A veteran of the motorcycle and automobile racing tracks, Rondie was born in Lansing, Michigan on October 23, 1900. He began motorcycle racing at age 16 and racing cars on the Lansing track at 20. Rondie raced every season (except the World War II years) until 1961 when he quit because he had a mild stroke.
Even during the war, however, he continued his interest in racing cars. He made foot-long miniature automobiles, patterned from his favorite ‘96” to pass away the time during the war. Equipped with gas engines, the baby-sized cars could attain surprisingly high speeds.
Rondie set the world one-mile flat track felxi sidecar record on an Indian about 1922. He raced as part of the Indian factory team in the Midwest and eastern states for several years.
He decided to switch from motorcycles to automobiles after attending a race at Jackson. Rondie began auto racing in 1920 at the old fairgrounds track with a home made Fronty Ford, a combination of the Model T and the Frontenac head. He won the 25-mile race in this first competition, which encouraged him to start racing all over the country. Over the years he competed at tracks (mostly at fairgrounds) in Detroit, Des Moines, Fort Wayne, Tampa, and other cities in the United States and Canada. He started in the 1928 Indianapolis race, but dropped out when he broke a crankshaft in the qualifying heat.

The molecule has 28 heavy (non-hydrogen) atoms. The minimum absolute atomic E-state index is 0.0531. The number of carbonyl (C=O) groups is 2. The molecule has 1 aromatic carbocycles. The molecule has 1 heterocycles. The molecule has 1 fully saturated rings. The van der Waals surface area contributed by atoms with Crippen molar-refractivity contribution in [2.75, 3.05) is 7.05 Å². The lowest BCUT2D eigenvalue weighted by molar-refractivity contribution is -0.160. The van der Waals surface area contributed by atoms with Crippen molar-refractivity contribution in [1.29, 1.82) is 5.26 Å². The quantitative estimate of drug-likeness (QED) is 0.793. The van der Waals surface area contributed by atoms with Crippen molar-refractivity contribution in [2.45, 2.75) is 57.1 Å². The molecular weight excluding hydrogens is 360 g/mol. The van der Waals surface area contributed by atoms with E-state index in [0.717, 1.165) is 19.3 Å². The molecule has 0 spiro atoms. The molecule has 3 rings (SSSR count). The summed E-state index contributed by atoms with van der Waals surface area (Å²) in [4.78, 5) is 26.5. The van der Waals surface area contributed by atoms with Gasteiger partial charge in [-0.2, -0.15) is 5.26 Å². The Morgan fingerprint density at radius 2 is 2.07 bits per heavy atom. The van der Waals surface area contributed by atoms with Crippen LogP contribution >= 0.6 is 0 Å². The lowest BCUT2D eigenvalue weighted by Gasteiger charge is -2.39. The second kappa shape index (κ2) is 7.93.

Rondie competed in both motorcycles and automobiles until the mid 1920’s. In 1924, Johnny Seymour of Escanaba, Michigan and Ralph Hepburn of Los Angeles came to the Midwest as part of the Indian Motorcycle team and Rondie had to compete against them.
Rondie’s greatest thrill was when he beat Ralph DePalma in a 25-mile race at Jackson in 1925. DePalma ran third in the event and then quit because of car trouble. Rondie raced for over four decades. His last race was at Traverse City in 1961.
When Rondie “retired,” he didn’t exactly retire from racing altogether. He gave pointers to Lansing area stock car and kart racers. He was the starter at East Lansing Kart Track until shortly before his death in 1967.